This is an object relational database management system that mainly emphasizes on extensibility and on standards-compliance. It being a database server its primary function is to store data securely supporting best practices, and to allow for retrieval at the request of other software applications. PostgreSQL boast of being able to handle workloads ranging from small single-machine application to large internet-facing applications with many concurrent users.
PostgreSQL implements majority of the SQL: 2011 standard that is its acid compliant and transactional hence avoiding locking of issues using multi-version concurrency control. It’s also able to provide immunity to dirty reads and full serializability. It handles complex SQL queries too using many indexing methods that are not available in other databases.
In addition to the possibility of working with the major proprietary and open sources databases, PostgreSQL supports migration from them using its extensive standard SQL support and available migration tools. Proprietary extensions in databases such as Oracle can be emulated by built-in and third-party open source compatibility extensions. The recent version also provides replication of the database itself for availability and scalability.
Control and Connectivity of PostgreSQL
Procedural languages allow developers to extend the database with custom functions (subroutines), often called stored procedures. These function can be used in the building of triggers (functions invoked upon modification of certain data) and custom aggregate functions. Procedural languages can also be invoked without defining a function, using the “DO” command at SQL level.
This languages are divided into two groups: “Safe” languages are sandboxed and can be safely used by any user. While procedures written in “unsafe” languages can only be created by super-users, mainly because they allow bypassing the database’s security restrictions, but can also access sources external to the database. Some languages such as Perl provide both safe and unsafe versions.
PostgreSQL has built-in support for three procedural languages:
- Plain SQL (safe). Simpler SQL functions can get expanded inline into the calling (SQL) query, which saves functions call overhead and allows the query optimizer to “see inside” the function.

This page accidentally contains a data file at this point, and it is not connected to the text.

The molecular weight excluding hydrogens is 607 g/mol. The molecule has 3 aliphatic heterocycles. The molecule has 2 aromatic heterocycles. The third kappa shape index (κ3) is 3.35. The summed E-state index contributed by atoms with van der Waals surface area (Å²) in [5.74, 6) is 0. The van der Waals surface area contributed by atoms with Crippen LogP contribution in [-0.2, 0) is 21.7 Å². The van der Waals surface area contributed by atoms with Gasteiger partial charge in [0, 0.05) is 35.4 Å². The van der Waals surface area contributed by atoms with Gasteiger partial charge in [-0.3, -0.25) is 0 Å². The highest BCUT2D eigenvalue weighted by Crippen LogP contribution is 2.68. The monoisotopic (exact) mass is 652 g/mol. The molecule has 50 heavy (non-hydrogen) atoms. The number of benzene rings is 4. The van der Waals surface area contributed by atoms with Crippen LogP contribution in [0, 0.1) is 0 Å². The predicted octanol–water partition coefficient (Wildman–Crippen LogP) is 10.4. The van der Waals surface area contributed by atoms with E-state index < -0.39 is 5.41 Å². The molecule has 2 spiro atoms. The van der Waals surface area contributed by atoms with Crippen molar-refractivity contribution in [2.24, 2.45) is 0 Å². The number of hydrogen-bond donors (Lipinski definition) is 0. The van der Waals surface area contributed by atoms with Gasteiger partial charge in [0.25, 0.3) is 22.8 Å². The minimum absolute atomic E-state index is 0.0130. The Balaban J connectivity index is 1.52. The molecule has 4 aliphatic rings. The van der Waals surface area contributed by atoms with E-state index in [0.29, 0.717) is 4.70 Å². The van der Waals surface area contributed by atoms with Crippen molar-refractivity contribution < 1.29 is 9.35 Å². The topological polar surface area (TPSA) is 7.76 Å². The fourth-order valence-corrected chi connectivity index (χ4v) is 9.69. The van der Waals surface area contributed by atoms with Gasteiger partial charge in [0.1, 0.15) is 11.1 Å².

- PL/pgSQL (safe), which resembles Oracle’s PL/SQL procedural language and SQL/PSM
- C (unsafe), which allows loading custom shared libraries into the database. Functions written in C offer the best performance, but bugs in code can crash and potentially corrupt the database. Most built-in functions are written in C
Foreign Data Wrappers
As for PostgreSQL version 9.1, it is able to link to other systems to retrieve data via foreign data wrappers (FDWs). These can take the form of any data source such as: a file system, another relational database management system (RDBMS), or a web service. This means regular database queries can use these data sources like regular tables and even join multiple data sources together.
PostgreSQL has several interface available and is also widely supported among programming language libraries. Built-in interfaces include LIBPQ (PostgreSQL’s official C application interface) and ECPG (an embedded C system). The external interfaces are such as LIBPQXX: C++ interface and PostgresDAC: PostgresDAC (for Embarcadero RadStudio/Delphi/CBuilder XE-XE3) among many others.
PostgreSQL is a cross-platform and runs on many operating systems including Linux, FreeBSD, Solaris and Microsoft Windows. Mac OS X, starting with OS X 10.7 Lion, has the server as its standard default database in the server edition and PostgreSQL client tools in the desktop edition. The vast majority of Linux distribution have it available in supplied packages.
- Dynamic Data Masking Management System (DBMS)
- Oracle SQL Injection Protection
- Database Design Software